Native Languages Stay Alive on Web
Website teaches language, aids with pronunciation
Many Native languages across the country are in danger of disappearing and that is also the case right here in Alaska. The Alutiiq language is spoken on Kodiak Island and in villages like Afognak and Port Lions, but the number of people alive who are fluent speakers is now less than a dozen.
Melissa Borton is a member of the Afognak Native Village. Borton is spearheading a drive to preserve the Alutiiq language and using technology as her main tool.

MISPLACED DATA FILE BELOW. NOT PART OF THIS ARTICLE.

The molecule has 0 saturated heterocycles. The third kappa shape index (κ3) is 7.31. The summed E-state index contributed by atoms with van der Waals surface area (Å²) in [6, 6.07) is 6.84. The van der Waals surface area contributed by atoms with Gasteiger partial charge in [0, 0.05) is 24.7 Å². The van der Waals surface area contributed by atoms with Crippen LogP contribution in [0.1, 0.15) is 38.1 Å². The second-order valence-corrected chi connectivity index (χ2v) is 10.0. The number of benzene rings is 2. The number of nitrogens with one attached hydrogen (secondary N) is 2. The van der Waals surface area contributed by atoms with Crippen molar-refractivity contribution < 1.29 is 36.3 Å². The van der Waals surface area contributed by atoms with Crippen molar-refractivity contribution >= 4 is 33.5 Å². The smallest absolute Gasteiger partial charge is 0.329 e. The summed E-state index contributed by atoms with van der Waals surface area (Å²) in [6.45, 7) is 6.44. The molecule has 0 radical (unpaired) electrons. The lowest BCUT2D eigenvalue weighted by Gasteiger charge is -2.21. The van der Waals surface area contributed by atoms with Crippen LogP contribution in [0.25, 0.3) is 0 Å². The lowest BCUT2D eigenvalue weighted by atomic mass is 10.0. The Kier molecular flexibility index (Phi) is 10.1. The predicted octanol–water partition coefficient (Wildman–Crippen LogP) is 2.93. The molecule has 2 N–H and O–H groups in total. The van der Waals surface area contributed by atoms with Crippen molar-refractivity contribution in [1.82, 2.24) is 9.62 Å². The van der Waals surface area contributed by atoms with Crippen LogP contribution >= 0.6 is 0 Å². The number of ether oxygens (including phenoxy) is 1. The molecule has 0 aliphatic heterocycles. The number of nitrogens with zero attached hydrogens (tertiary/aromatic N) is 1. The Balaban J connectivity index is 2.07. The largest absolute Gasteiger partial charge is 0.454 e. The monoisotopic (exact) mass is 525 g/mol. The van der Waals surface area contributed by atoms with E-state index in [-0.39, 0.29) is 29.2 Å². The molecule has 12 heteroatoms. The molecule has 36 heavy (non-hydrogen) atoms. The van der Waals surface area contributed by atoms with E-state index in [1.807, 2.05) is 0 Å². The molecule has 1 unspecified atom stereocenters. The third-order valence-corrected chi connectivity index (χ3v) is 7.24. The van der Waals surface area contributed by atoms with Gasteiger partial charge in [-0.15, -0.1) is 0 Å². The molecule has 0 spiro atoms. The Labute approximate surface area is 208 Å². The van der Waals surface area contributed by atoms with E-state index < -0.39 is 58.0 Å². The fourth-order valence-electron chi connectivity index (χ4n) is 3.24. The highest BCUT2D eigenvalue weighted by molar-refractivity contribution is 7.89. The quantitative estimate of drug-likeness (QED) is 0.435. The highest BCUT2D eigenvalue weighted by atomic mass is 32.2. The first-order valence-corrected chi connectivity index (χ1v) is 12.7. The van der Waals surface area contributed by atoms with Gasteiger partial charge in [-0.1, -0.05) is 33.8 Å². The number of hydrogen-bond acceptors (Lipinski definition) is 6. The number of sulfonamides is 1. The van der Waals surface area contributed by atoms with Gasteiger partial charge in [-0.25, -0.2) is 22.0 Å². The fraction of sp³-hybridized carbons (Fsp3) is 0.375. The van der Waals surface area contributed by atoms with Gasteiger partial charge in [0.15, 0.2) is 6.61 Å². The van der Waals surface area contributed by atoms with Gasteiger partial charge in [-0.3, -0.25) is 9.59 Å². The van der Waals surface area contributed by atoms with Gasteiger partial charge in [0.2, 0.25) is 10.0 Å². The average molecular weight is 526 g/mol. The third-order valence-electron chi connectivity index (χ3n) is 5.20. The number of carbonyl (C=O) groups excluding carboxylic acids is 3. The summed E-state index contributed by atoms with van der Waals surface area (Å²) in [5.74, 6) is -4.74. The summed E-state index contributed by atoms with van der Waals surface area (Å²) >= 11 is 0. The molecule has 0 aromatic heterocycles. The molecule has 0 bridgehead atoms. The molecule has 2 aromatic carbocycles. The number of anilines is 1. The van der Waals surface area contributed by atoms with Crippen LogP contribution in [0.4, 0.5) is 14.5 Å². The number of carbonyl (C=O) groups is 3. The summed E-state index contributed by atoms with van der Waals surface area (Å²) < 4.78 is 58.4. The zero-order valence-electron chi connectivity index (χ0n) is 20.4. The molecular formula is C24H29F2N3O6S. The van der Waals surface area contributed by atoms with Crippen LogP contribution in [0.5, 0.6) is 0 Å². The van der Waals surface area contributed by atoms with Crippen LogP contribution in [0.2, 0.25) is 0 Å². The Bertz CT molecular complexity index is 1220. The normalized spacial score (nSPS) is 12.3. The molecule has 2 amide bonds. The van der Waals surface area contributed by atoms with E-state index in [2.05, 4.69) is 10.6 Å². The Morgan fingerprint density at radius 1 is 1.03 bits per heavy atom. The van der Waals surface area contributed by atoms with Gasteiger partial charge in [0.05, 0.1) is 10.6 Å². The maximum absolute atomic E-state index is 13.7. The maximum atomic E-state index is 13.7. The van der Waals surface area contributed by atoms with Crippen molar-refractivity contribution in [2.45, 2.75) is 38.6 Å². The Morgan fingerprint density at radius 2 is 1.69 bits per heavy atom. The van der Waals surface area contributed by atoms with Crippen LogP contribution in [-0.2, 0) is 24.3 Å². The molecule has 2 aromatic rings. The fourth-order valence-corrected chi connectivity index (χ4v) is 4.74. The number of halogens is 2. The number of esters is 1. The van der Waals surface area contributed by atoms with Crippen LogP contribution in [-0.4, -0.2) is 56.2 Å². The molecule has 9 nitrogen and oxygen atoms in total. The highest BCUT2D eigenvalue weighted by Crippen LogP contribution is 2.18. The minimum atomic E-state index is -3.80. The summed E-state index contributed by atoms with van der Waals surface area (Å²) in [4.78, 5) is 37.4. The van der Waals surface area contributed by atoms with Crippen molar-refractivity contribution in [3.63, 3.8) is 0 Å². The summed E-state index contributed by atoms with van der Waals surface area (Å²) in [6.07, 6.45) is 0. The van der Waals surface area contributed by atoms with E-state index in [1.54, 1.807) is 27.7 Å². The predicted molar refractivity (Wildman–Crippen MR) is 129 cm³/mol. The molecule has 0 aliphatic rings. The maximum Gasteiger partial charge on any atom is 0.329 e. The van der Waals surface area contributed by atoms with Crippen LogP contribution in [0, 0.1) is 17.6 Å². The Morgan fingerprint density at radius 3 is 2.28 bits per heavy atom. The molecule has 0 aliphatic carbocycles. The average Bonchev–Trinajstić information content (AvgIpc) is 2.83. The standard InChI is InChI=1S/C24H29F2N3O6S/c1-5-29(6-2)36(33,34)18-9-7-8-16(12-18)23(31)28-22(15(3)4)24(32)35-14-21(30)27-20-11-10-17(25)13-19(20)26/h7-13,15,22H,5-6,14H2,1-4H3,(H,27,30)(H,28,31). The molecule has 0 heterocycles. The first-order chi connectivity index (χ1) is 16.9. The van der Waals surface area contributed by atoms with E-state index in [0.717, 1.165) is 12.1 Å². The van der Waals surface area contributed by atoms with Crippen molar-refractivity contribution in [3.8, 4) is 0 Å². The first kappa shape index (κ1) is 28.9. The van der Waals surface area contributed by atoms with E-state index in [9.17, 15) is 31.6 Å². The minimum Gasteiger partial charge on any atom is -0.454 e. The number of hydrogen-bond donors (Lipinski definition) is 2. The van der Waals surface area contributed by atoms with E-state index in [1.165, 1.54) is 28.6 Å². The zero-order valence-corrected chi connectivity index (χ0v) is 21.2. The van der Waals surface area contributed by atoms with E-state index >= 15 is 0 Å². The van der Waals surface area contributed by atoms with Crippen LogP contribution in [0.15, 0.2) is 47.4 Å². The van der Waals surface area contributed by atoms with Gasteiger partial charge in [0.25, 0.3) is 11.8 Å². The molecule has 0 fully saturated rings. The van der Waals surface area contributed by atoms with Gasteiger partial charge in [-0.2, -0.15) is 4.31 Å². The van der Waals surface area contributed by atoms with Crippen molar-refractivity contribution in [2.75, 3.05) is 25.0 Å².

She secured funding for an interactive language website that launched in September.
“It is very hard to look at a word and understand how it's pronounced,” says Borton. “You need to hear it spoken, that’s key to learning a language.”
The website includes an Alutiiq dictionary where users can not only see the way the word is written but actually hear how it is pronounced. There are also numerous study guides for children of varying ages.
Borton says reaching out to youngsters is key to helping the language continue. She says encouraging the next generation to become fluent is the only way that endangered languages will survive. You can find the website at www.alutiiqlanguage.org.